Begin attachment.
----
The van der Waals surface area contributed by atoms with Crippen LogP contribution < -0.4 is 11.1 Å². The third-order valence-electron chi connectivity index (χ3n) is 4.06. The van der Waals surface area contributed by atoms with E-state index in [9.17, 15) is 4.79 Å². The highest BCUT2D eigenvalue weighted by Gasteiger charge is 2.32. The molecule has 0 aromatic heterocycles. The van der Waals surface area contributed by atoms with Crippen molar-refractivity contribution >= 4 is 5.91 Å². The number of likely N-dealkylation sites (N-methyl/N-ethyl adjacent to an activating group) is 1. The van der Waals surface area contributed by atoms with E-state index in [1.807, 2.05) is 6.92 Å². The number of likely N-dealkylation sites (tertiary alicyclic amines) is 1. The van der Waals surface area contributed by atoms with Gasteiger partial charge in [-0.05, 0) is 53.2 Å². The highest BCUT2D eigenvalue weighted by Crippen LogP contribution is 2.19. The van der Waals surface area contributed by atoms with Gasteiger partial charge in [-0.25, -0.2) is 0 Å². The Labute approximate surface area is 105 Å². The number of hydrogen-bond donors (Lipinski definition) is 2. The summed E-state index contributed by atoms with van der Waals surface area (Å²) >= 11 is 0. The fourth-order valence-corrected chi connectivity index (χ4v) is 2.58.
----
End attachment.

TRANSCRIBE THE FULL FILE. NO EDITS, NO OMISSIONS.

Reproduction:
The van der Waals surface area contributed by atoms with Crippen LogP contribution < -0.4 is 11.1 Å². The third-order valence-electron chi connectivity index (χ3n) is 4.06. The van der Waals surface area contributed by atoms with E-state index in [9.17, 15) is 4.79 Å². The highest BCUT2D eigenvalue weighted by Gasteiger charge is 2.32. The molecule has 0 aromatic heterocycles. The van der Waals surface area contributed by atoms with Crippen molar-refractivity contribution >= 4 is 5.91 Å². The number of likely N-dealkylation sites (N-methyl/N-ethyl adjacent to an activating group) is 1. The van der Waals surface area contributed by atoms with E-state index in [1.807, 2.05) is 6.92 Å². The number of likely N-dealkylation sites (tertiary alicyclic amines) is 1. The van der Waals surface area contributed by atoms with Gasteiger partial charge in [-0.05, 0) is 53.2 Å². The highest BCUT2D eigenvalue weighted by Crippen LogP contribution is 2.19. The van der Waals surface area contributed by atoms with Gasteiger partial charge in [-0.25, -0.2) is 0 Å². The Labute approximate surface area is 105 Å². The number of hydrogen-bond donors (Lipinski definition) is 2. The summed E-state index contributed by atoms with van der Waals surface area (Å²) >= 11 is 0. The fourth-order valence-corrected chi connectivity index (χ4v) is 2.58.